The thrust of Brogan’s recommendations predictably calls for greater coordination, collaboration, articulation, and calibration among disciplinary communities. No one would seriously dispute the need for these and more. The editorial status of e-texts, to take one chronically serious problem area, would benefit hugely from common standards and transparent practices so that users would know exactly what they are consulting. So, too, greater coordination among sibling humanities disciplines might yield greater leverage with commercial vendors and software developers to develop better, more affordable products and a more generous suite of tools. At the same time, the struggle for interoperable systems and federated manipulation of digital objects must be of the highest priority for all scholars and librarians.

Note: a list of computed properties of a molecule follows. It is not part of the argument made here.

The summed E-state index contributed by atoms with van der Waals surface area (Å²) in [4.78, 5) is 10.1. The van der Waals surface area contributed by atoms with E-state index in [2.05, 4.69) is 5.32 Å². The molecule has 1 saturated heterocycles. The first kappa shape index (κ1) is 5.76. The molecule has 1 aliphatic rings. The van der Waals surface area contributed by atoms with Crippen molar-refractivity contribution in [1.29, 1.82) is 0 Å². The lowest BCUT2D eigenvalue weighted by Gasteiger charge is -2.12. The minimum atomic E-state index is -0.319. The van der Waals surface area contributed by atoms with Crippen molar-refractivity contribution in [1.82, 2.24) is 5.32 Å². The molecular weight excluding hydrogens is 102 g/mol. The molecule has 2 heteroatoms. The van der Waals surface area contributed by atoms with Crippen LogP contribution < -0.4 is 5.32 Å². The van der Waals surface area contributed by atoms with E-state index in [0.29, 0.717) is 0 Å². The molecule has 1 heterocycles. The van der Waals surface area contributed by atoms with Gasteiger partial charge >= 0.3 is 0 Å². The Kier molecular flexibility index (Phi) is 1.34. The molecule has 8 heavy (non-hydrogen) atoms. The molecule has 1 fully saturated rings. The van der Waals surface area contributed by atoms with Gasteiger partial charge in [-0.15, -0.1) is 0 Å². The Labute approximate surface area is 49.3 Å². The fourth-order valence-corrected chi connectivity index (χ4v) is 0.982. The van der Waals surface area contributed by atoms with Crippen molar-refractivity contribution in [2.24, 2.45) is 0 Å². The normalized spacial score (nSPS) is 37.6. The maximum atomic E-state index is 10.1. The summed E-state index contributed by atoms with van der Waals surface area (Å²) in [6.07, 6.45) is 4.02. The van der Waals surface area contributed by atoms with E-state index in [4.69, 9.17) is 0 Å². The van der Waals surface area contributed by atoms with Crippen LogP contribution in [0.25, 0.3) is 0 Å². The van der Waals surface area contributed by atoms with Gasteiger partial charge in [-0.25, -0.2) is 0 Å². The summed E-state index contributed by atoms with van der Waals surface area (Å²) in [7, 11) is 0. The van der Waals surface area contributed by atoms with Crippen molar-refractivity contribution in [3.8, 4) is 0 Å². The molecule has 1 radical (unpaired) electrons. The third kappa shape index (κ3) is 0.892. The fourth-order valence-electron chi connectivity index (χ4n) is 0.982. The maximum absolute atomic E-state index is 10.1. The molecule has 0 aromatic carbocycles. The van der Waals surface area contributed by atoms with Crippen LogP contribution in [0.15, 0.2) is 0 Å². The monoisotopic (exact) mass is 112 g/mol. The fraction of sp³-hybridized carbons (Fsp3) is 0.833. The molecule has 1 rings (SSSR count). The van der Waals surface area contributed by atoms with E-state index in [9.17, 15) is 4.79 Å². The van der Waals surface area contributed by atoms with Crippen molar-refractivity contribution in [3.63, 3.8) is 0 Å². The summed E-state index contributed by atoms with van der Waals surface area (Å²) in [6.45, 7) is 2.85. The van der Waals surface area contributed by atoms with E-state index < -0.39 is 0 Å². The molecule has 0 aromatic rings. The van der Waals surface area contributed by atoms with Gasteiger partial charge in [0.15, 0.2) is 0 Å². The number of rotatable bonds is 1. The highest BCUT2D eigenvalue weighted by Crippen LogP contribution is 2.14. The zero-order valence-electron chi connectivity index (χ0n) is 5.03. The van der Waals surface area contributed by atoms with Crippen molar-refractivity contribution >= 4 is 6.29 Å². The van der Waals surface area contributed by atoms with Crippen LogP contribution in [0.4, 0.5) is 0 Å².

That said, the ill-coordinated reality of the present state of AmLit on the Web does seem an appropriate match for the intensely individualistic nature of the humanities as practiced today. Organized research has not been a defining characteristic of humanistic scholarship, and probably for good reason. Attempts to rationalize the Web—the dream of many—would thus not come without costs and losses. No one involved in humanities computing on college and university campuses today is unaware of, or unaffected by, the increasingly centralized nature of academic IT. The needs for standardization, control, scalability, and cost-effectiveness are real, but so, too, is the creative freedom they tend to drive out. One of the reasons why humanities computing may not be so robust as it could be is that campus IT initiatives are almost always top-down and generic and thus antithetical to traditional humanistic practices. After all, if the new first commandment on campus is "Thou shall use Blackboard." What are the incentives for innovation? Keep your pencils sharp and at the ready. I raise the issues of hierarchy and creativity not out of any false nostalgia for the "good old ‘90s" but, rather, out of a perceived concern that in building a more stable, durable, and usable Web future, we keep in view the need to sustain the vibrancy and creativity of the humanities at the same time. We need not be careful of what we wish for, if we wish for the right things.—Michael Ryan, University of Pennsylvania.